May 24, 2013; Pittsburgh, PA, USA; Pittsburgh Penguins left wing Jussi Jokinen (36) skates up ice with the puck against the Ottawa Senators during the second period in game five of the second round of the 2013 Stanley Cup Playoffs at the CONSOL Energy Center. Mandatory Credit: Charles LeClaire-USA TODAY Sports

Playing With Malkin Could Revive Jokinen's Scoring

 

If Pittsburgh Penguins forward Jussi Jokinen gets his chance to line up alongside Evgeni Malkin — and James Neal for that matter — he could be in for a big year.

Jokinen, who was acquired by the Pens for a conditional pick from the Carolina Hurricanes at the trade deadline, is a left-wing — which is what the second-line is lacking for the upcoming season.

Shifted around the lineup due to player injuries and unfamiliarity of where skaters best fit, Jokinen had put up better production in the ten games he played for Pittsburgh during the regular-season than in the 33 contests prior with Carolina.

The 30-year-old Fin registered 11 points (7G, 4A) and skated to a plus-3 rating with Pittsburgh, which was the same amount of points he put up with the Canes, but he skated to a miserable minus-8.

Jokinen played with new linemates almost every game and still posted sufficient numbers — imagine what he could do if he spent an entire season on Malkin’s line.

Not only would he be playing with better players all year long, but he’ll have time to develop chemistry — something he wasn’t able to accomplish in the little time he had with the club last season.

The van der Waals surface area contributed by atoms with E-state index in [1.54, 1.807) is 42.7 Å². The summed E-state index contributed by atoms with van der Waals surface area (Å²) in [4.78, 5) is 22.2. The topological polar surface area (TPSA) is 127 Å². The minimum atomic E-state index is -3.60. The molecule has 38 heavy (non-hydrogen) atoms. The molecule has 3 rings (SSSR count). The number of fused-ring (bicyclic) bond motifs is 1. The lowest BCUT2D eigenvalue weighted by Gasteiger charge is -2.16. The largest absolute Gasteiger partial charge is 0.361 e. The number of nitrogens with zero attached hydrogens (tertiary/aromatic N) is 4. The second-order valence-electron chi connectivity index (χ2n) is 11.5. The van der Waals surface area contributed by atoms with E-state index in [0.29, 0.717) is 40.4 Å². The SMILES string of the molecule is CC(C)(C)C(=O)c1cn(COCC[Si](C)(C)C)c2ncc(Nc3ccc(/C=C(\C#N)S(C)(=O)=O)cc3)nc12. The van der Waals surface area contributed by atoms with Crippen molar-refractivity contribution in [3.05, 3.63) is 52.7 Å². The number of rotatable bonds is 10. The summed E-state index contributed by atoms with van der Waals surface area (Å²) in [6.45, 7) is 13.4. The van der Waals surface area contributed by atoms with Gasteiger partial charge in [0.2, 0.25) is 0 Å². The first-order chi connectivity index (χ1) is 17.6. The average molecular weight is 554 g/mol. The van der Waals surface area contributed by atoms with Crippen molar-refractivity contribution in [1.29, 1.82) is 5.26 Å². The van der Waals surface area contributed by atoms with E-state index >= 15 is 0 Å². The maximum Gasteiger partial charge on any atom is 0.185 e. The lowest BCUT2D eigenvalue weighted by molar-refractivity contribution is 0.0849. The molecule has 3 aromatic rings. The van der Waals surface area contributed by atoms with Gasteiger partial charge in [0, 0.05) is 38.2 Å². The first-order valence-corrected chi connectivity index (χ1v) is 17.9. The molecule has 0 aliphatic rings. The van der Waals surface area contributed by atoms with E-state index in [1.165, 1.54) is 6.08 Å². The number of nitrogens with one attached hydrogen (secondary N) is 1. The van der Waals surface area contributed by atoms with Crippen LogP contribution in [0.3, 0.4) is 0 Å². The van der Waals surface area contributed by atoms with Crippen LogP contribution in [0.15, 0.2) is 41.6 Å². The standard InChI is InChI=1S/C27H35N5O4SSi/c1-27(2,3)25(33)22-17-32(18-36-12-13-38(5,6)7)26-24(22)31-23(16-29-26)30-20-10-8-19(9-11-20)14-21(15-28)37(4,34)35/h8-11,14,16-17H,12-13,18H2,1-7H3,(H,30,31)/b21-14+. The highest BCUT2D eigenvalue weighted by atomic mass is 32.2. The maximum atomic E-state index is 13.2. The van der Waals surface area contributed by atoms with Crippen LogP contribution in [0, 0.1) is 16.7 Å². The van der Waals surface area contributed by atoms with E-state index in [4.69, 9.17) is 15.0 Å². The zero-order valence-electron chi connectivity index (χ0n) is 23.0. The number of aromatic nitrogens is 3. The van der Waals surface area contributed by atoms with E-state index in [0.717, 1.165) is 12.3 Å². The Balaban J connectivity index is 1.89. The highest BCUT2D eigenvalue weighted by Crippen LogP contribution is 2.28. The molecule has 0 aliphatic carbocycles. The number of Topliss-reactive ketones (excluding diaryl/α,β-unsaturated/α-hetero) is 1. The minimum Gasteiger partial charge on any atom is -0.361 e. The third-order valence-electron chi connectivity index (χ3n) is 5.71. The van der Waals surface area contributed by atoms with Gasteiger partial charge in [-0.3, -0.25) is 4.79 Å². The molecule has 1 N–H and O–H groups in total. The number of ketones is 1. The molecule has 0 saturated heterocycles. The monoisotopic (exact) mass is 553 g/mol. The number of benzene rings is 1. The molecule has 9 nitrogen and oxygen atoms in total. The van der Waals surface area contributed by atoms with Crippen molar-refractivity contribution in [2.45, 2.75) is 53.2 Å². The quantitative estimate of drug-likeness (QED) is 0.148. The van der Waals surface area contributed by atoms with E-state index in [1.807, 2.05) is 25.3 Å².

A couple years ago Jokinen was a prolific scorer, racking up goals and assists a top-six forward would normally contribute.

At the conclusion to his 2009-10 season, Jokinen tallied 30 goals — which was the most he’s ever potted — and he compiled 65 points, which was also the most he’s ever scored.

He declined slightly over the next two campaigns, scoring 52 and then 46 points — but he also wasn’t skating with Malkin and Neal.

Understandably speaking, Malkin is a skater who creates his own luck, which means he doesn’t really need any superstar linemates because he’s one of the top-3 hockey players in the NHL.

However, we also saw what Malkin could do when he had Chris Kunitz on his line along with Neal — he did so well he went on to win the Hart trophy (MVP) that season.

And because the organization must find a spot to put Jokinen, the vacancy on the left side of Malkin’s line indicates the perfect position for him.

We’ll see where Jokinen officially lines up come opening day, but he belongs on the second-line because that’s where he’s going to help the team most.

 

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